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Women's History Month: Supply Corps Officer

Navy leaders and pioneers

"From the Revolutionary War to current conflicts, women have played a crucial role in the security of our nation and the success of the U.S. Navy. Join us as we celebrate Women's History Month by profiling women leaders and pioneers across the Navy."

This is a graphic of Rear Admiral Haven.

Rear Admiral Deborah Haven is currently serving as Commander, Defense Contract Management Agency international.

Q: Why did you decide to join/serve the Navy?

A: The Navy Reserve offered me an opportunity to serve our country in the uniformed services on a part-time basis while my children were young. When I went back into civilian federal service I found that my Navy career and civilian career as a military logistician were complimentary and allowed me to be more effective in both environments. As an undergraduate business student at the University of Maryland, I thoroughly enjoyed the transportation management course, now referred to as logistics or supply chain management. Logistics is the key element in supporting the Navy's ability to keep the sea lanes open and project power wherever and whenever it is required. There is no better organization to engage in the profession of logistician than the United States Navy.

Q: Who have your role models of mentors been that have influenced you or helped to guide you?

A: I have served with many, many military professionals and for the most part, they provided guidance and encouragement in every aspect of my professional life. So many leaders pushed me or set me up to excel, challenging me beyond what I thought I was capable of doing. Rear Admirals Patricia Wolf and Sharon Redpath and of course my current boss, General Wendy Masiello were particularly helpful to me both as mentors and as role models.

Q: Please tell us a story about someone, perhaps in your family or otherwise, who has influenced you or challenged you to become more than you ever thought you might.
This is a photo collage of Rear Admiral Haven.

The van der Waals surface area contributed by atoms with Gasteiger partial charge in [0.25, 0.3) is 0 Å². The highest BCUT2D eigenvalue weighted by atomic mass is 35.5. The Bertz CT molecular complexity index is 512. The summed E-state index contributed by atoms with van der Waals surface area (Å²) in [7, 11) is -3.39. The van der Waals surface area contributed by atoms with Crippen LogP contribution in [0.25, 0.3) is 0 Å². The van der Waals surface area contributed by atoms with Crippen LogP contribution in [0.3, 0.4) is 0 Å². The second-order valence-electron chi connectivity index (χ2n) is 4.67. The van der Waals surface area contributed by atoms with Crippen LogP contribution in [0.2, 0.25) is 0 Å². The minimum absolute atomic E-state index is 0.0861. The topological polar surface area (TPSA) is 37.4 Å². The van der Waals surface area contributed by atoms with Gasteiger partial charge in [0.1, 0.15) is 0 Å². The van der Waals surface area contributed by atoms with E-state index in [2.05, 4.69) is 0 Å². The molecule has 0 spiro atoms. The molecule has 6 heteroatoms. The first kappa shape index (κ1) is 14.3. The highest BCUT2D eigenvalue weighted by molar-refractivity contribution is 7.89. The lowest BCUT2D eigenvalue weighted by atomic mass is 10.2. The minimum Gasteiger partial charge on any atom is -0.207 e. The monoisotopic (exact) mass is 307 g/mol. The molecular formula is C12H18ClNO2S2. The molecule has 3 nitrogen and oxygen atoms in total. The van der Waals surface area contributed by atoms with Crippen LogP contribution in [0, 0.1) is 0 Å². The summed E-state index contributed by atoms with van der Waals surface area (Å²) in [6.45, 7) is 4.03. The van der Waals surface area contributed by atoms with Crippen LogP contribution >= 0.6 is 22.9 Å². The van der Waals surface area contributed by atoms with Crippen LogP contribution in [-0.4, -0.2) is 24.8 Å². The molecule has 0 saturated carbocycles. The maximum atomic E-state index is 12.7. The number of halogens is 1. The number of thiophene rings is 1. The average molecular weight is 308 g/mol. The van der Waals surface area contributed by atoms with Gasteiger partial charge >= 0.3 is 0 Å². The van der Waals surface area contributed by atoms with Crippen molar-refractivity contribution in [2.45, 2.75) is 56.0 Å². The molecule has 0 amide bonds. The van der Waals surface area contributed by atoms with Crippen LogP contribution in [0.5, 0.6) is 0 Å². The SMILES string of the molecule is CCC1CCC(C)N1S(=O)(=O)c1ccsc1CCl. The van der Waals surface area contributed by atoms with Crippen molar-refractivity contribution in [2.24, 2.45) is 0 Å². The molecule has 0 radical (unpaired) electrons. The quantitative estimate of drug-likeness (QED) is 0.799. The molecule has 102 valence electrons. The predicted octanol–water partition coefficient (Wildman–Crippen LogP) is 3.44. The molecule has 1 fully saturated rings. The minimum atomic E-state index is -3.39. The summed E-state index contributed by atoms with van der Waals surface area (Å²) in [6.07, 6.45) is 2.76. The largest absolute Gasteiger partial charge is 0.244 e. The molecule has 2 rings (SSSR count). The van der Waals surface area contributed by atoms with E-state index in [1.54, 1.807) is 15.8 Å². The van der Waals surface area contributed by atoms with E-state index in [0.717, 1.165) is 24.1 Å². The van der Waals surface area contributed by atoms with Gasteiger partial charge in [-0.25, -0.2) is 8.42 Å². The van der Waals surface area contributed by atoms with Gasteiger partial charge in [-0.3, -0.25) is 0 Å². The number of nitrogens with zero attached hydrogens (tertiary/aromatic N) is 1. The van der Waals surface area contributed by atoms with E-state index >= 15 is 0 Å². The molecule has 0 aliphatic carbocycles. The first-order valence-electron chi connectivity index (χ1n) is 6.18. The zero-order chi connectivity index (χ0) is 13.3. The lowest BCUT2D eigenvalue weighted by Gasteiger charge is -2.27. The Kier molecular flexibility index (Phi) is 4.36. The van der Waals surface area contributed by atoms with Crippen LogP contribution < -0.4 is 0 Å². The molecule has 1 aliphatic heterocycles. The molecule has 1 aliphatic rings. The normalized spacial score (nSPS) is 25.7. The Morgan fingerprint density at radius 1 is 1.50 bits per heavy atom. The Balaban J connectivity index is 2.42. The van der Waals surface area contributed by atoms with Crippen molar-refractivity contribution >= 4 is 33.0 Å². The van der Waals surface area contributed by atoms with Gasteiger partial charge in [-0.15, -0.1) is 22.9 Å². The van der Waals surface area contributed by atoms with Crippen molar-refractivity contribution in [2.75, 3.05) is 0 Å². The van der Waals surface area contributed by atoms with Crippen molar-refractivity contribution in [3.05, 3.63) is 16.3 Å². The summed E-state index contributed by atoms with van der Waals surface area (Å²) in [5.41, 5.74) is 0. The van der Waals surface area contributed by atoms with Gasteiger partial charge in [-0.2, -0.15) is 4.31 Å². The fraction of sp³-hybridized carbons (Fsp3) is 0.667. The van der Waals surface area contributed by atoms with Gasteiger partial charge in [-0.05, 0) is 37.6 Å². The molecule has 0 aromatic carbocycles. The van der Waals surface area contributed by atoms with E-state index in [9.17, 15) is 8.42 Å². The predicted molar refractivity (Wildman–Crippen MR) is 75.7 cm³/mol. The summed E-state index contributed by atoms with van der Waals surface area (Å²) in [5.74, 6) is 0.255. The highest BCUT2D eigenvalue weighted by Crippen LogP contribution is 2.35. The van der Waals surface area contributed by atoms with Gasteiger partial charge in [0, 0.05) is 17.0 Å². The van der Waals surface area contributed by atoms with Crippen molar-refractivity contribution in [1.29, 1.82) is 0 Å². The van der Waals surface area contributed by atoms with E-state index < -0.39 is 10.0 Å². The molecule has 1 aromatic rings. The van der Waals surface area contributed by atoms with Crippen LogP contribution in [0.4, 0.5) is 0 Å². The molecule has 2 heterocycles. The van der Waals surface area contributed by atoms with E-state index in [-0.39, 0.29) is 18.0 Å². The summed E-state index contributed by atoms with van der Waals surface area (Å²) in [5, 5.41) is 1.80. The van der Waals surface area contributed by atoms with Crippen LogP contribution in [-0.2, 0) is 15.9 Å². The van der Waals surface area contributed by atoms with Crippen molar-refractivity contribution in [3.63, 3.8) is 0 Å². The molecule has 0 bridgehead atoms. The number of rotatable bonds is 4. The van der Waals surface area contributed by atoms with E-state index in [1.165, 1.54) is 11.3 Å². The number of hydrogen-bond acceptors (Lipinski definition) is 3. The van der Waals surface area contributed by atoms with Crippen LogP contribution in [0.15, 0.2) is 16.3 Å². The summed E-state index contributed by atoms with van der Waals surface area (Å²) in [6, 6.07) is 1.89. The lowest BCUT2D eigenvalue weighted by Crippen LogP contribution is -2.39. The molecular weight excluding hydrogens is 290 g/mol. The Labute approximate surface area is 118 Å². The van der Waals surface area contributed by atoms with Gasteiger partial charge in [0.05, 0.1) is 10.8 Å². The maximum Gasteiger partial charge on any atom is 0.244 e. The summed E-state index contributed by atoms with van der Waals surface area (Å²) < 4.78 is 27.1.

A: My dad, a WW II Air Force pilot and career reservist always encouraged me to participate fully in whatever I had the opportunity to try, whether sports, academics, part time jobs or other outside activities. Dad always had lots of minor (and some major) construction projects going on and all of us kids were required to participate fully in the manual labor necessary to complete the job. My sister and I were expected to work alongside my two brothers and believe me, no distinction was made because of our gender (mixing cement, roofing or changing car oil). My husband was a Naval Officer when we were married. He retired after nearly 30 years of service officer and enlisted, and he was always (and is) very supportive. The Navy has always been a family affair with us as my daughter, son-in-law, father-in-law, brother-in-law, and aunt have all been sailors.

Q: Please tell us which past assignments are the most memorable to you and why.

A: I have had the opportunity to command sailors on several occasions and those command tours will always be the most memorable. Deployments to Kuwait, Panama, Poland, and Gitmo were certainly stressful but rewarding in many ways. And my experience as a Navy wife with my husband during a two year tour in Morocco was certainly memorable for many reasons, not least of which was the birth of our second daughter.

Q: What does being a leader in the Navy mean to you?

A: Being a Naval officer is an opportunity to serve in the world's most powerful naval force while helping to shape that force for the future. Leading American sailors, soldiers, airmen, and Marines as well as civilian federal leaders in the Department of Defense is the greatest job in the world and a privilege I am most honored to perform.